Facebook's boycotts could be more insidious than anyone realises

Drew Angerer/Getty ImagesFacebook CEO Mark Zuckerberg.
  • The #DeleteFacebook campaign is gaining steam as Facebook is facing criticism for its role in the 2016 election.
  • But Facebook’s biggest problem may not be losing users – it may be losing employees.
  • Some Facebook employees are increasingly demoralized, The New York Times reports, and others are looking to transfer to other divisions in the company.

A campaign for Facebook users to delete their accounts is gaining steam as Facebook finds itself in another political controversy.

But Facebook could have a bigger problem on its hands.

In the wake of last week’s news that millions of Facebook users had their data improperly harvested by a political-consulting firm during the 2016 election, The New York Times reported deteriorating morale among Facebook employees.

Some Facebook employees are considering selling their company stocks, The Times reported, while others are looking to transfer to other divisions of the company like WhatsApp and Instagram.

Fuelling employees’ discontent is the perceived inaction of CEO Mark Zuckerberg, who before late Wednesday afternoon had remained silent on the data-harvesting issue. The Daily Beast reported that neither Zuckerberg nor the company’s chief operating officer, Sheryl Sandberg, faced employees at a company briefing about the issue on Tuesday.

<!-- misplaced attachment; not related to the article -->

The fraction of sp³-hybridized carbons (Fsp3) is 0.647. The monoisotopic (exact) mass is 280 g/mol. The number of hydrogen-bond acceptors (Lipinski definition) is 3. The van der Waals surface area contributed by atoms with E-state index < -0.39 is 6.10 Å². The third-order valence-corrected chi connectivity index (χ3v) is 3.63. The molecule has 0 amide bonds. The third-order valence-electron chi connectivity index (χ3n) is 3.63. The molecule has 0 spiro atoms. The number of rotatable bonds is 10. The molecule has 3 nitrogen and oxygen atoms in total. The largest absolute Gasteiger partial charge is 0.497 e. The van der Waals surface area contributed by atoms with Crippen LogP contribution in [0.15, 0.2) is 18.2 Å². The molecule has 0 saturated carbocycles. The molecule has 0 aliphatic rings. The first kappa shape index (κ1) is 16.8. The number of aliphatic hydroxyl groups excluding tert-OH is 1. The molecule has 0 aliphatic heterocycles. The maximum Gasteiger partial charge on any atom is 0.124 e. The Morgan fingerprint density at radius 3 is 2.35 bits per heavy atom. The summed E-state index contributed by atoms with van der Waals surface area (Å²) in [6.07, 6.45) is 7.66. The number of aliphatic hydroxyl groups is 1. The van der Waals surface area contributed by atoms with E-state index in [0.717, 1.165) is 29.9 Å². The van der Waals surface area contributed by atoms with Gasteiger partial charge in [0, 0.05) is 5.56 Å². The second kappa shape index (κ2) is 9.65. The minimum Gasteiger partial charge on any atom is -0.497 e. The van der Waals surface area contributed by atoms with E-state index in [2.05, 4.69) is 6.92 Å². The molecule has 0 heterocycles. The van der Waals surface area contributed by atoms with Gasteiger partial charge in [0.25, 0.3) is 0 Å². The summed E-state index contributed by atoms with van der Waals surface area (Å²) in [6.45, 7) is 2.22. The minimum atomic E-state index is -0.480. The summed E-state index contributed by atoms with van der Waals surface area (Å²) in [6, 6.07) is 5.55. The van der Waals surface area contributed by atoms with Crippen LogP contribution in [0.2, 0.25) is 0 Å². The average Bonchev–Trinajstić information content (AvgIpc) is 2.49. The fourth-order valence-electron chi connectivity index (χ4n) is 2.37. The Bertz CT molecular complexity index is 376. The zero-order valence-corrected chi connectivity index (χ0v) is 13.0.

If Facebook’s reputation continues to take a hit, the company risks losing employees and having potential employees avoid it entirely. Kevin Roose, the author of the Times article, argued that employee morale was a far more significant threat to Facebook than a revolt among users.

“Bad PR and angry regulators are bad for Facebook. But this kind of employee morale is much worse,” he said in a tweet.

Though Facebook has seen its share of controversy over the years, employees have consistently reported high levels of satisfaction. The company was recently named the best place to work in America for the third year in a row, according to the career-ratings site Glassdoor, and transparency between upper management and employees was a big reason.

“Lots of people want answers, including Facebook’s employees,” Ina Fried of the news website Axios said.

The tech writer Simone Stolzoff compared the situation to the one Uber employees faced last year after Travis Kalanick, then the CEO of the ride-hailing company, drew criticism for joining President Donald Trump’s business-advisory board. The company faced further backlash weeks later when customers accused the company of attempting to undermine a taxi-driver strike at the John F. Kennedy International Airport in New York City.

“The biggest fallout of #deleteuber wasn’t about the bottom line,” Stolzoff tweeted on Wednesday. “It was all of the engineers’ friends asking them to explain why they work at Uber over beers.”

Zuckerberg addressed his company’s role in the data breach in a Facebook post on Wednesday, saying, “I started Facebook, and at the end of the day I’m responsible for what happens on our platform.”

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